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Southwest Climate Outlook July 2019 - Climate Summary

Friday, July 19, 2019

June Precipitation and Temperature Recap: June precipitation was variable in Arizona, ranging from record driest to above average, with a majority of the region recording average to below average precipitation, while New Mexico was mostly average with pockets of both below and above average precipitation (Fig. 1a). June temperatures were mostly average in Arizona and New Mexico, with pockets of above and below average temperatures (Fig. 1b). Daily average temperature anomalies for Jun 1 – Jul 15 demonstrate the fluctuations above and below average (Fig. 2). (Read More)

 

 

 

Southwest Climate Outlook - El Niño Tracker - July 2019

Friday, July 19, 2019

Forecast Roundup: Seasonal outlooks and forecasts focused on sea surface temperature (SST) anomalies and other oceanic and atmospheric indicators, all of which had generally remained consistent with a weak El Niño event (Figs. 1-2), at least until recently. On July 9, the Australian Bureau of Meteorology ended their ENSO Outlook and returned to ‘inactive’ status, identifying ENSO-neutral as the most likely outcome in 2019. On July 10, the Japanese Meteorological Agency (JMA) identified the end of this El Niño event, mostly due to the rapid dissipation of SST anomalies, as well as the return to normal for other atmospheric indicators. They called for a 60-percent chance of ENSO-neutral conditions to continue into Fall 2019. On July 11, the NOAA Climate Prediction Center (CPC) maintained their El Niño advisory based on the SST anomalies, but trends in oceanic and atmospheric conditions led them to expect this event would transition to ENSO-neutral in the next few months. On July 11, the International Research Institute (IRI) issued an ENSO Quick Look (Fig. 3), highlighting above-average SSTs consistent with a weak El Niño, but with most models predicting a transition to ENSO-neutral status by the end of summer. The North American Multi-Model Ensemble (NMME) shifted considerably in the last month, and now points towards a rapid decline to ENSO-neutral status by early fall (Fig. 4). (Read More)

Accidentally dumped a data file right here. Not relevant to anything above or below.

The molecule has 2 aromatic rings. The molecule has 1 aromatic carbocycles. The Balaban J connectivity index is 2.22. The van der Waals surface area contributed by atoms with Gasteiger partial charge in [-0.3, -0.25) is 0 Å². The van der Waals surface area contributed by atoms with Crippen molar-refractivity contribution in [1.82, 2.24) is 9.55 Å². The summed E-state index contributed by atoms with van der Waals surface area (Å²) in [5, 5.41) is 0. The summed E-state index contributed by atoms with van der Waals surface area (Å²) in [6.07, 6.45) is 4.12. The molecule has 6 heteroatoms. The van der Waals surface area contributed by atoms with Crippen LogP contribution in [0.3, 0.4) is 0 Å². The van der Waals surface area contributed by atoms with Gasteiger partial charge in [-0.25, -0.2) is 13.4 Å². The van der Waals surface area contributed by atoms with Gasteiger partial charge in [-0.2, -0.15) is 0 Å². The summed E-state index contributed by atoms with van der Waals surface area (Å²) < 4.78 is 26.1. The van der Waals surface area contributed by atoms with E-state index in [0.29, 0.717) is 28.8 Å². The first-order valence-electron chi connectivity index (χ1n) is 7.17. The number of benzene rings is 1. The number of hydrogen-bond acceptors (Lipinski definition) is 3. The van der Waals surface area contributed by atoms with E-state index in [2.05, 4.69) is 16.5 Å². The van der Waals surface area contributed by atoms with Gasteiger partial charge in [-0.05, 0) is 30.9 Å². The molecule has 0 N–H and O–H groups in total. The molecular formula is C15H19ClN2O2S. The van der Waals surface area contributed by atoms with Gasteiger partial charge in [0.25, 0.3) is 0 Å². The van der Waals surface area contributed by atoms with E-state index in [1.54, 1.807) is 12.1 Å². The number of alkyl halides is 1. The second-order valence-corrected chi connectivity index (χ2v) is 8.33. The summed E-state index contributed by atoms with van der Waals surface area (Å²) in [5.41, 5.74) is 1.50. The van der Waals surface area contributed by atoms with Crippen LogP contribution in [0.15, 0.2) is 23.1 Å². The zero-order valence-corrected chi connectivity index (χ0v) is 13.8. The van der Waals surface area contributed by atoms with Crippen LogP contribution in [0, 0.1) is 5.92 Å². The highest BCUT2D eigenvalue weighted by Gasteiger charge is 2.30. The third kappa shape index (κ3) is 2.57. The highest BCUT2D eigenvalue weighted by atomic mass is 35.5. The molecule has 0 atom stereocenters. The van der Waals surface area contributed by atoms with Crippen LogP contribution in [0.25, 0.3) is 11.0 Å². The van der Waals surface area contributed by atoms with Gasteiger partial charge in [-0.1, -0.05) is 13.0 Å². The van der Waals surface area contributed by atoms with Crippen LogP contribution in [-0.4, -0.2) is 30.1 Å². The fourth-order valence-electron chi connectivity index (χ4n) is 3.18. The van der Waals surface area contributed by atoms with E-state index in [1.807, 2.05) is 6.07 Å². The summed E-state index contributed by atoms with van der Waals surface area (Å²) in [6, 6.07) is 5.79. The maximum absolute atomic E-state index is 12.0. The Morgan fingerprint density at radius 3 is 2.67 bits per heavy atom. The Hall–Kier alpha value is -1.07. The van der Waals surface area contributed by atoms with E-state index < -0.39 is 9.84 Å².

Southwest Climate Outlook - El Niño Tracker - June 2019

Thursday, June 27, 2019

Forecast Roundup: Seasonal outlooks are based on the persistence of sea surface temperature (SST) anomalies consistent with a weak El Niño event (Figs. 1-2), along with the presence of other atmospheric and oceanic indicators (convective anomalies, sub-surface temperatures). On June 10, the Japanese Meteorological Agency (JMA) noted persistent SST anomalies along with atmospheric and sub-surface indicators of El Niño, and called for a 70-percent chance of these conditions continuing into summer, and a 60-percent chance to last into fall. On June 11, the Australian Bureau of Meteorology maintained their ENSO Outlook at watch status, calling for a 50-percent chance of an El Niño event in 2019. (read more)

 

Southwest Climate Outlook June 2019 - Climate Summary

Thursday, June 27, 2019

May Precipitation and Temperature: May precipitation was mostly above average to record wettest in Arizona, and New Mexico ranged from below average to much above average but most of the state was average or above-average (Fig. 1a). May temperatures were below average or much below average across most of the Southwest (Fig. 1b). (read more)

Southwest Climate Outlook - El Niño Tracker - May 2019

Sunday, May 26, 2019